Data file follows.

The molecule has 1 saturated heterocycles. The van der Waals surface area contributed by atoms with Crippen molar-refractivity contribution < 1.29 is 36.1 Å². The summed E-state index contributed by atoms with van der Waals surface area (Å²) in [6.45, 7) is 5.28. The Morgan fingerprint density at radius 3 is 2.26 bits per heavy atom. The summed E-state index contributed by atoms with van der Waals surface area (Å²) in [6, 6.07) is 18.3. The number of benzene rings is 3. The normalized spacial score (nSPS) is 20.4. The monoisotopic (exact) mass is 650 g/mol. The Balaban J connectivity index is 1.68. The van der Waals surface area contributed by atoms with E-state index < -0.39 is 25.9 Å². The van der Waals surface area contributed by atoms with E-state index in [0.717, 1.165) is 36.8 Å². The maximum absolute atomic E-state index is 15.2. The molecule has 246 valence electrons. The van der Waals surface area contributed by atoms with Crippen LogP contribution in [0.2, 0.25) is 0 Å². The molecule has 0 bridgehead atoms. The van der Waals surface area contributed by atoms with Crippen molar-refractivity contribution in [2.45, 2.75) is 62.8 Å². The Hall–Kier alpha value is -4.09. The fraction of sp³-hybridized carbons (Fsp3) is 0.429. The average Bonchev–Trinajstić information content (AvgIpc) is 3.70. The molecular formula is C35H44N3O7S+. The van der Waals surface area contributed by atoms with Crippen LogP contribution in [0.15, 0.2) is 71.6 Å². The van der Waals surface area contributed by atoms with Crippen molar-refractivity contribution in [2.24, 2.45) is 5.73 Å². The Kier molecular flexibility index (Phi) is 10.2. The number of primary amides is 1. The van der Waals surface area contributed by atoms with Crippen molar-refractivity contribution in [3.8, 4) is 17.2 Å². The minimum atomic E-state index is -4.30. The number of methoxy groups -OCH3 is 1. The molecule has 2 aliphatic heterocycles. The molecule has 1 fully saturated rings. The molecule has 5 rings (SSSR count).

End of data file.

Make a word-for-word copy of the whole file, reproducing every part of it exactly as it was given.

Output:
The molecule has 1 saturated heterocycles. The van der Waals surface area contributed by atoms with Crippen molar-refractivity contribution < 1.29 is 36.1 Å². The summed E-state index contributed by atoms with van der Waals surface area (Å²) in [6.45, 7) is 5.28. The Morgan fingerprint density at radius 3 is 2.26 bits per heavy atom. The summed E-state index contributed by atoms with van der Waals surface area (Å²) in [6, 6.07) is 18.3. The number of benzene rings is 3. The normalized spacial score (nSPS) is 20.4. The monoisotopic (exact) mass is 650 g/mol. The Balaban J connectivity index is 1.68. The van der Waals surface area contributed by atoms with E-state index < -0.39 is 25.9 Å². The van der Waals surface area contributed by atoms with E-state index in [0.717, 1.165) is 36.8 Å². The maximum absolute atomic E-state index is 15.2. The molecule has 246 valence electrons. The van der Waals surface area contributed by atoms with Crippen LogP contribution in [0.2, 0.25) is 0 Å². The molecule has 0 bridgehead atoms. The van der Waals surface area contributed by atoms with Crippen molar-refractivity contribution in [2.45, 2.75) is 62.8 Å². The Hall–Kier alpha value is -4.09. The fraction of sp³-hybridized carbons (Fsp3) is 0.429. The average Bonchev–Trinajstić information content (AvgIpc) is 3.70. The molecular formula is C35H44N3O7S+. The van der Waals surface area contributed by atoms with Crippen LogP contribution in [0.15, 0.2) is 71.6 Å². The van der Waals surface area contributed by atoms with Crippen molar-refractivity contribution in [2.24, 2.45) is 5.73 Å². The Kier molecular flexibility index (Phi) is 10.2. The number of primary amides is 1. The van der Waals surface area contributed by atoms with Crippen molar-refractivity contribution in [3.8, 4) is 17.2 Å². The minimum atomic E-state index is -4.30. The number of methoxy groups -OCH3 is 1. The molecule has 2 aliphatic heterocycles. The molecule has 1 fully saturated rings. The molecule has 5 rings (SSSR count).